Plastic barrier 36 and its fastening means are more clearly shown in FIGS. 4 and 5. Plastic barrier 36 is formed from rigid thermo-setting plastic material having a low coefiicient of 'heat transfer and is shown in the FIG. 4 embodiment with notches 45 formed adjacent its transverse ends. Although plastic barrier 36 is shown as having a particular cross-sectional configuration, it is understood that the plastic barrier 36 is not to be limited to any particular cross-sectional shape as long as notches 45 are formed adjacent the ends. However, as shown in the FIG. 6 embodiment, these notches are not essential if diiferent fastening means are used.

The ends of plastic barrier 36 are mounted in outer part 43 and inner part 44 with clamping means 46 which comprises a U-shaped metal clip. The legs of the U are angled slightly outward from the center and include a plurality of tabs 47 formed by bending small sections of the metal inwardly along the legs of the U. For receiving the plastic barrier 36' and clips '46 it will be seen from FIG. 4 that part 43 has recessed sections 34 and 35, and part 44 has recessed sections 32 and 33. It should be noticed in FIG. 4 that there is no direct contact between plastic barrier 36 and parts 43 and 4-4- when they are assembled, and spaces 30 and 31 are provided to prevent such contact between the shank of plastic barrier 36 and the ends of parts 43 and 44. This spacing aids assembly and fitting.

One of the important advantages of this invention is that the assembly of the entire insulating unit can be prefabricated at the factory instead of at the job installation area as done previously. The assembly can be done in a jig holding parts 43 and 44 while the clips 46, which preferably are stainless steel, are placed in the race or recesses 32, 33, 34 and 35. Next the plastic barrier 36, which extends continuously beneath the window, is

forced into the same recessed area. The rigid thermosetting plastic material of barrier 36 forces the tabs 47 of clips 46 open until they slip into notches 45 whereupon the plastic barrier 36 is locked in place so that the aluminum parts 43 and 44, steel clips 46 and plastic barrier 36 become an integral permanently locked unit. This prefabricated unit can then be easily handled for final installation at the job site instead of having to do all such fitting on the job.

It will be seen that when glazing insert 42 is snapped in place that plastic barrier 36 is completely hidden so that the beauty of the curtain wall is maintained and the thermal efficiency improved since there is no metal to metal contact between the inside and outside walls. The insulated assembly will prevent condensation forming on the exterior of the aluminum frame to a point where condensation will form on the glass 11 before it forms on the exterior aluminum.

It will be seen from FIG. 3 that when the plastic barrier 36 is in place, it is spaced a substantial distance from the window 11, and the cross-sectional, longitudinal center line of window 11 passes generally through the inside end area of the plastic barrier.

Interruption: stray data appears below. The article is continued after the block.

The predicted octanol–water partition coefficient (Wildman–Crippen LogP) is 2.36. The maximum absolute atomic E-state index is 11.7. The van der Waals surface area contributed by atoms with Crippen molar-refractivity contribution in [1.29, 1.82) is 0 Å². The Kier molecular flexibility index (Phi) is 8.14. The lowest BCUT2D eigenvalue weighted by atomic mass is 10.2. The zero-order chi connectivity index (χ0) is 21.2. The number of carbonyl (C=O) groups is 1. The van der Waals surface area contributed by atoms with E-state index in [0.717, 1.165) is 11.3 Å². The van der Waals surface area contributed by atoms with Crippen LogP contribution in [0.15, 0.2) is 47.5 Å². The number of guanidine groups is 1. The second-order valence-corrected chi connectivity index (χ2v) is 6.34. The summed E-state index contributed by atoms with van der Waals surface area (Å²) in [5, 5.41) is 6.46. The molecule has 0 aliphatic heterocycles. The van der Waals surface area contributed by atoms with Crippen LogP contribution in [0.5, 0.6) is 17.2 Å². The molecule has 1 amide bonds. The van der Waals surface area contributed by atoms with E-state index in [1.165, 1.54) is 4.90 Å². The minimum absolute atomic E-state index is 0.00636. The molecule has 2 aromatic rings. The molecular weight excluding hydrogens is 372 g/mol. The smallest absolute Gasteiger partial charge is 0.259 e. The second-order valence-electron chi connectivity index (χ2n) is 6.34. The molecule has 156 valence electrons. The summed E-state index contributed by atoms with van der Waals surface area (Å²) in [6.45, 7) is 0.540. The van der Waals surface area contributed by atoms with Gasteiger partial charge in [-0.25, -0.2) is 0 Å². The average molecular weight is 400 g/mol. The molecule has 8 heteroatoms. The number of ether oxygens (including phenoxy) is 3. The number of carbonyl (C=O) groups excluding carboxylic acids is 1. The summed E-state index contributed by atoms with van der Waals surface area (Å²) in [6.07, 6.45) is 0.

The junction 13 further includes the mullion or outside frame parts 43 and 49 that are interlocked to support part 43 which in assembly is the window sash. Parts 53 and 54 form the inside frame, and parts 51 and 52 are sash inserts against which the sash closes to give a water tight curtain wall. Weatherstrip 53 is provided of vinyl, and if desired, a second Weatherstrip on the inside frame can be provided for double protection.

Between outside frame parts 43 and 49 and inside frame parts 53 and 54 are positioned additional thermosetting plastic barriers 37 and 38. These plastic barriers are mounted in the same manner as described previously for plastic barrier 36 and as shown in FIG. 4. Similarly the frame unit 48, 49, 53 and 54 along with plastic barriers 37 and 38 can be preassembled at the factory as previously described in connection with plastic barrier 36, and this preassembly affords the same advantages mentioned hereinbefore. Accordingly, it will not be necessary to describe again the details of the insulating unit and its assembly.

Outside part 56 is a downwardly projecting glazing bead similar to part 42, and part 56 cooperates with inside part 54 to contain insulating panel therebetween, which is supported in a conventional manner, not shown. Glazing materials 57 and 57' are used on the sides of panel 10 for fitting. Panel 10 is seen to comprise an inside face 61 and an outside face 62 turned over at their top to overlap and be separated by a vinyl gasket 63. Fastening means such as steel screws, not shown, hold the faces together and the hollow central portion is filled with insulating material such as fiber glass 64. It will be seen from FIG. 3 that the cross-sectional longitudinal center line of panel 10 passes generally through the outside end area of the plastic barriers 36, 37 and 38.